Human Nature and Perspectives in "Lord of the Flies"

Categories: Allegory

William Golding's novel "Lord of the Flies" delves into various perspectives on human nature through the characters of Piggy, Ralph, Jack, and Simon. Each of these characters holds a unique view on the inherent goodness or evil within individuals, shedding light on the complexities of human behavior when faced with the challenges of a deserted island. Golding's own perspective is subtly woven into the narrative, emphasizing the precarious balance between civilization and the inherent darkness lurking within us all.

Piggy and Ralph: The Belief in Inherent Goodness

Piggy and Ralph, two of the central characters, share a belief in the fundamental goodness of human nature.

They hold that evil emerges when something disrupts this innate goodness. From the moment they arrive on the island, Piggy and Ralph emphasize the importance of law and order as essential tools for maintaining civility.

One notable instance of their commitment to order occurs when they venture to Castle Rock in an attempt to restore order.

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Jack, who has asserted his dominance over the island, resists Ralph's leadership. Piggy and Ralph, however, still cling to the belief that the conch, a symbol of authority and order, should hold sway over Jack's territory. Ralph's unwavering belief in the power of law and order is evident when he declares, "the conch doesn't count at this end of the island" (Page 166). This statement underscores their conviction that the conch and Ralph's leadership should apply universally, regardless of location.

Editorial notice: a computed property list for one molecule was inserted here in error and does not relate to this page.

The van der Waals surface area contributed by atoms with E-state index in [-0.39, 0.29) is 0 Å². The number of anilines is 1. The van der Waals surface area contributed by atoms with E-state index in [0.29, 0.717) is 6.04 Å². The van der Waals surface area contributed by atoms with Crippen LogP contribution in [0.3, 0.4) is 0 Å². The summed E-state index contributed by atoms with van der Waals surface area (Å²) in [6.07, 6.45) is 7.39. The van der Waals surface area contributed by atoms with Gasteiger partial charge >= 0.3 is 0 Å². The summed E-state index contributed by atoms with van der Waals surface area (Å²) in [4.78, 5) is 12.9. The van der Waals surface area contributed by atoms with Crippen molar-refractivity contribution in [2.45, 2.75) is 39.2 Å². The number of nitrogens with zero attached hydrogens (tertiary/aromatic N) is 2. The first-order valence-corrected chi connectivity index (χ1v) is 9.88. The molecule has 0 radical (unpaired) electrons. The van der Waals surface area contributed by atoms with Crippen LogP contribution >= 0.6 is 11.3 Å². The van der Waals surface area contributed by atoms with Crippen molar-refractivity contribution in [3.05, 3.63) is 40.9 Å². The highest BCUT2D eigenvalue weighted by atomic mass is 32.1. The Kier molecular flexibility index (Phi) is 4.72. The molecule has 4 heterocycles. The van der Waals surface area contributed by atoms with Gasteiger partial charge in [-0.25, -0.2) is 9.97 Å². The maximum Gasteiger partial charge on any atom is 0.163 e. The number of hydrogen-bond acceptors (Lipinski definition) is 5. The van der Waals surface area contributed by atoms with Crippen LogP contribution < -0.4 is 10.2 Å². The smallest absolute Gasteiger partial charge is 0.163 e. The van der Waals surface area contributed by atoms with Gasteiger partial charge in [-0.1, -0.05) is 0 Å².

Ralph and Piggy also hold the belief that morality should prevail.

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When Jack and his followers, including Roger and Maurice, steal Piggy's glasses after a confrontation, Piggy and Ralph are outraged. Piggy's primary concern is the recovery of his glasses, as he states, "I can't see no more, and I got to get my glasses back. Awful things have been done on this island" (Page 188). Ralph, echoing Piggy's sentiments, emphasizes the importance of doing what is right: "What's right is right. Give me my glasses; I'm going to say you got to!" (Page 190).

For Piggy and Ralph, the act of stealing the glasses is seen as morally wrong, and they anticipate that Jack would return them because theft goes against their belief in the inherent goodness of individuals. In their perspective, if Jack had needed fire, he could have simply asked for it rather than resorting to theft. Unbeknownst to them, the theft of Piggy's glasses symbolizes an assertion of power over them, leaving Piggy vulnerable and weakening their chances of rescue.

Jack: The Use of Power and the Need for Sacrifice

Jack, on the other hand, represents a different perspective on human nature. His character is marked by a desire for power and control over others, and he believes in appeasing forces greater than himself through ceremony and sacrifice. From the outset, Ralph appoints Jack and his choir as hunters, recognizing Jack's inclination toward authority.

Jack's understanding of fear evolves throughout the novel. Initially, he is consumed by the fear of being watched and hunted, but he later learns to harness this fear for his own purposes. Jack uses a painted face as a mask, enabling him to detach from his identity and act with impunity. The anonymity it provides empowers him to pursue his desires without fear of consequences.